Sentiment Analysis Part 7: Calculating the trends

A big part of the process of doing sentiment analysis on my responses to specific types of questions is that I want to evaluate the trend of my mood and hopefully improve it.  It’s not just that I want to use more positive language when I discuss various topics, although training myself to do that would be nice, but rather I am hoping to correlate my sentiment with other aspects of my well being as part of a comprehensive self-coaching program to improve my general well-being and live a good life.

Using the python library numpy makes calculating a trend line from a set of data very easy.  Here I am working with the positive/negative scores that I have been collecting as I respond to automatically generated questions several times a day (see links at the bottom of this post for more detail).  The point of the code below is to calculate the slope of the trend line for the data I have been collecting and then to rate my progress based on whether that slope is positive or negative.  To move, in short, from an “ugly” or “bad” trend to a “fantastic” trend.

This process gives me the slope of the trend line associated with the scores of my primary sentiments, i.e. sentiments that I express in categories of topics like “Health” or “Family”.  The goal is then to see a positive slope in that trend line.  In other words, to improve the overall positivity of the sentiments I express related to the topics I am tracking.

Here is what the calculation of the slope of the trend line looks like.  Note the value of the variable “m” indicated by the red arrow:

The slope of the trend for the sentiments I am tracking is negative. So I need to use more positive language about those topics.
The slope of the trend for the sentiments I am tracking is negative. So I need to use more positive language about those topics.

Here are links that take you to each of the other posts in this series:

Sentiment Analysis Part 6: Scoring the Sentiment Questions

The table below shows the average scores for positive/negative sentiment for each of the questions I have responded to since I started building an automated life coaching system based on sentiment analysis and machine learning.  The next step is to group the questions by topic area and then to use the scores to suggest improvements.  For example, if my responses to questions about my mother consist of largely negative language, then the automated coaching system my generate an email that recommends that I try to use more positive language when talking about the past as it relates to my family.

Sentiment Topics with Scores



My initial grouping of all of the questions results in the following ranking by area from most positive sentiments expressed to the least positive sentiments expressed.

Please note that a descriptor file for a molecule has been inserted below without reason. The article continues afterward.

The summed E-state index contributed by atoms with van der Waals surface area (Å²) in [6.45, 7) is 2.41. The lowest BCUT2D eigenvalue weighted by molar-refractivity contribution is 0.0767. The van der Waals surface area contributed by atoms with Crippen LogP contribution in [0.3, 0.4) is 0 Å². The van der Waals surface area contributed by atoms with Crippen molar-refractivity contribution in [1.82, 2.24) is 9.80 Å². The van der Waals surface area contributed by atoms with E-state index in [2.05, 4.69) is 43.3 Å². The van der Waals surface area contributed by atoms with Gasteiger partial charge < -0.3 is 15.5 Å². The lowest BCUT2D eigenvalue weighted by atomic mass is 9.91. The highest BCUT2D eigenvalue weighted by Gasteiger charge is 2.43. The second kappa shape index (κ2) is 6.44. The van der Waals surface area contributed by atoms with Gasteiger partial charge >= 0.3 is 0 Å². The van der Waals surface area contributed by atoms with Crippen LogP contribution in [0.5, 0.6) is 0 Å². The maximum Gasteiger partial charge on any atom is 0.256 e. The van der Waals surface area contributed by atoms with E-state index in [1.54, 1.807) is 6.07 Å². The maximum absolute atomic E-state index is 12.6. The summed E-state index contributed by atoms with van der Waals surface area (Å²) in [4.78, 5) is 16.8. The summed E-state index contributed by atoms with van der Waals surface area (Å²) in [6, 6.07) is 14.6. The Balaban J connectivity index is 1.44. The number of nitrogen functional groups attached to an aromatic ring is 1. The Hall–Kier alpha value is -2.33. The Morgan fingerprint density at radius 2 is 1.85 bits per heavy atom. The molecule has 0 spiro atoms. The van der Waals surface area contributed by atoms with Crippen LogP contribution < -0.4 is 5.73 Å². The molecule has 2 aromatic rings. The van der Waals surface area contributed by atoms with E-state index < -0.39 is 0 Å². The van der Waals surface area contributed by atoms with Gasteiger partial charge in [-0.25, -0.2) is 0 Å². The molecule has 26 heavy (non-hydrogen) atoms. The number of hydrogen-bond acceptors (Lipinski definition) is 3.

All topic areas
The scores for all topic areas that I have responded to thus far.

 

Here is how the questions look when grouped together by topic area for the topics that I generally express the most positive sentiments about:

Positive Sentiment
The questions and topic areas where I express the most positive sentiments consistently.

 

It is also interesting to note the topics I express the least positive sentiments about:

Negative Sentiment
The questions and topic areas that I express the least positive sentiment about.

Overall the goal is to use these scores together with the mood survey data to guide an AI system to generated scripted coaching plans that will help me to improve my sentiment in areas that are consistently scoring low.  For example, to break out each topic area and look at it’s trend line and then generate scripted responses for each area.  Here they are aggregated into one chart:

 

Here are links that take you to each of the posts in this series:

Sentiment Analysis Part 5: Reporting on Mood Survey Data

As part of my daily sentiment analysis I have also been logging the results of a mood survey several times daily.  The goal of collecting this data is to track how well I am doing (or think I am doing) in seven areas that relate to overall well being and then also to see how those scores change over time.  Here are my averages for the last several days of data.

10 is the best score for each category and 1 is the worst score.

DAILY MOOD SURVEY AVERAGES



A big part of collecting this data (the sentiment analysis + mood survey) is that I want to use these numbers to generate scripted responses that function as life coaching prompts.  For example, a human coach would see that if I am consistently answering the emailed sentiment analysis questions with negative language and my mood survey numbers are showing a deterioration in my scores over time, then I am probably needing to pay extra attention to some aspect of my life I have been neglecting that would help improve my perceptions/mood/sentiment.  In other words, I am hoping to supplement or even replace human coaching by tracking my numbers and reporting on them in a way that would be analogous to being a coach spending time to help me find out what should change in my habits or routines.  The ability to keep track of mood/sentiment data and report on it seems to me to be essential to self-coaching.  It’s one of the main things about having a fitbit that I find useful.  The sentiment tracking and mood surveys are an attempt to create a sort of fitbit for my brain.  I can see the trends and identify small areas that if improved would influence the overall numbers.